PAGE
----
In 1939, Better Publications Inc of New York City, was looking to create a new science fiction magazine to publish as a sister magazine to its Startling Stories and Thrilling Wonder Stories series. They drew their inspiration in part from Flash Gordon and Buck Rogers, which were both very successful comic strips, and from magazines such as Doc Savage, in which a regular cast of characters appeared in each issue. They hired the well-known science fiction author Edmond Hamilton to write them, and the result, Captain Future magazine, made its debut in the winter of 1940.
Captain Future is Curtis Newton, a brilliant, athletic young man who was raised on the Moon by a company of strange characters after his parents were killed by criminals. Now a grown man, Curt flies with his odd family in his spaceship, the Comet, fighting injustice throughout the solar system, and sometimes beyond.
Captain Future's companions - known as the Futuremen - include:
Simon Wright - a distinguished scientist whose brain is kept alive in a box after the death of his body
Grag - a simple-minded but very strong metal robot
Otho - a 'synthetic android' who is human in appearance but incredibly lithe and a master of disguise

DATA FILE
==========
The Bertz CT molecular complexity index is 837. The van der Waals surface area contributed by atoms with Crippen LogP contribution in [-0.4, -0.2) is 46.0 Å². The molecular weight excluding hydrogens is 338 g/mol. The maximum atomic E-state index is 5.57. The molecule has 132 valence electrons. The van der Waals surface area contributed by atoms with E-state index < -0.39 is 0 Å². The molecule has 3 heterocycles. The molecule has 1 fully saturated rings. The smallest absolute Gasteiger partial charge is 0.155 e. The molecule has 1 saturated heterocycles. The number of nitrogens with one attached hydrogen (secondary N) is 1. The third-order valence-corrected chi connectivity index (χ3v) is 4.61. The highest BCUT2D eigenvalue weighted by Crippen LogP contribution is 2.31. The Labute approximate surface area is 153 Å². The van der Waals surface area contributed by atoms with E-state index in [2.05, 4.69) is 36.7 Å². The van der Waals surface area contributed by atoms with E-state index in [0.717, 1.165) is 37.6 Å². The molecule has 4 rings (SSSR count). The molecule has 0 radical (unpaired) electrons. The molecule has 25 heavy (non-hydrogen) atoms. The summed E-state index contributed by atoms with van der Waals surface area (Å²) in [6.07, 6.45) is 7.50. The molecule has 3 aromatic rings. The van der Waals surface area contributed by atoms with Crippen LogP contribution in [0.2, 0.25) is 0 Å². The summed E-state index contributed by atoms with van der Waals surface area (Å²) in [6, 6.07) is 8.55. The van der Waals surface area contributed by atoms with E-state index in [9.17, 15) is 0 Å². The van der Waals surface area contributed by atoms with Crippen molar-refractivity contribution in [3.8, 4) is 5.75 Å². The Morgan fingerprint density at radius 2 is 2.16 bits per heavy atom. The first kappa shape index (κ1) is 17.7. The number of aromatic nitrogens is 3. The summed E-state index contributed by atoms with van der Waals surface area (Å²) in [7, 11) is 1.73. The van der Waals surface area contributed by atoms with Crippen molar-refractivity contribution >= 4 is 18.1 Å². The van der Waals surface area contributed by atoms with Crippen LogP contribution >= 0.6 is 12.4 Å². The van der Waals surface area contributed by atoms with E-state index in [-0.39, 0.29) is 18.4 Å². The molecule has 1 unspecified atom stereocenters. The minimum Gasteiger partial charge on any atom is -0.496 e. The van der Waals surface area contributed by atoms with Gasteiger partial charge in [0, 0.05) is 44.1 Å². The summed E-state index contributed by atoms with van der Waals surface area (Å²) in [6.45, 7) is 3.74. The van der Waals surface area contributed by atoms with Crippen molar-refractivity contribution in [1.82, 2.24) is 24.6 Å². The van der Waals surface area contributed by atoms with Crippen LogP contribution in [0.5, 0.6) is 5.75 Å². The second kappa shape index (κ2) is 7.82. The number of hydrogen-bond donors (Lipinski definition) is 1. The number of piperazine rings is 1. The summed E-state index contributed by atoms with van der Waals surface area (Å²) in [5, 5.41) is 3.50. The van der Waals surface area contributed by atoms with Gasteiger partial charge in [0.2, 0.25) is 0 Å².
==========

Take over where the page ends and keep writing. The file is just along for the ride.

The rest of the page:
For 17 quarterly issues Captain Future and the Futuremen battled crime, whether from the mysterious Space Emperor, the half-breed Martian magician Ul Quorn, or threats from other dimensions. The formula for the stories required plenty of action, disguises and otherworldly trappings. These were the romantic days of science fiction; in the Captain Future universe, every planet was habitable and inhabited. The natives, though distinctive enough, were all basically human.
Edmond Hamilton started writing the novels under his own name, but later, when other writers alternated with him, he adopted the pseudonym Brett Sterling to give the series some continuity. Apart from SJ Perelman's mocking review of the first issue in The New Yorker magazine, Captain Future drew little attention outside the science fiction world, and only a modicum within the genre's own sphere. In 1944, wartime paper rationing caused the demise of the magazine. There were a few occasional novels and short stories that appeared later, but Captain Future had hung up his proton pistol for good.
Or had he? The Japanese produced a few animated cartoons featuring the Man of Tomorrow (as the Cap'n was sometimes called) which still have fans today. The cartoons were produced in the late 1970s (the American version dates from 1978) and were most popular in Germany, from which most of the fan websites originate. The novels have been reprinted several times in book form, and several dedicated Captain Future websites have sprung up.
The human imagination never dies, and so the Comet still flies with each new generation. Just light the magnesium flare at the North Pole, and Captain Future will fly to the rescue!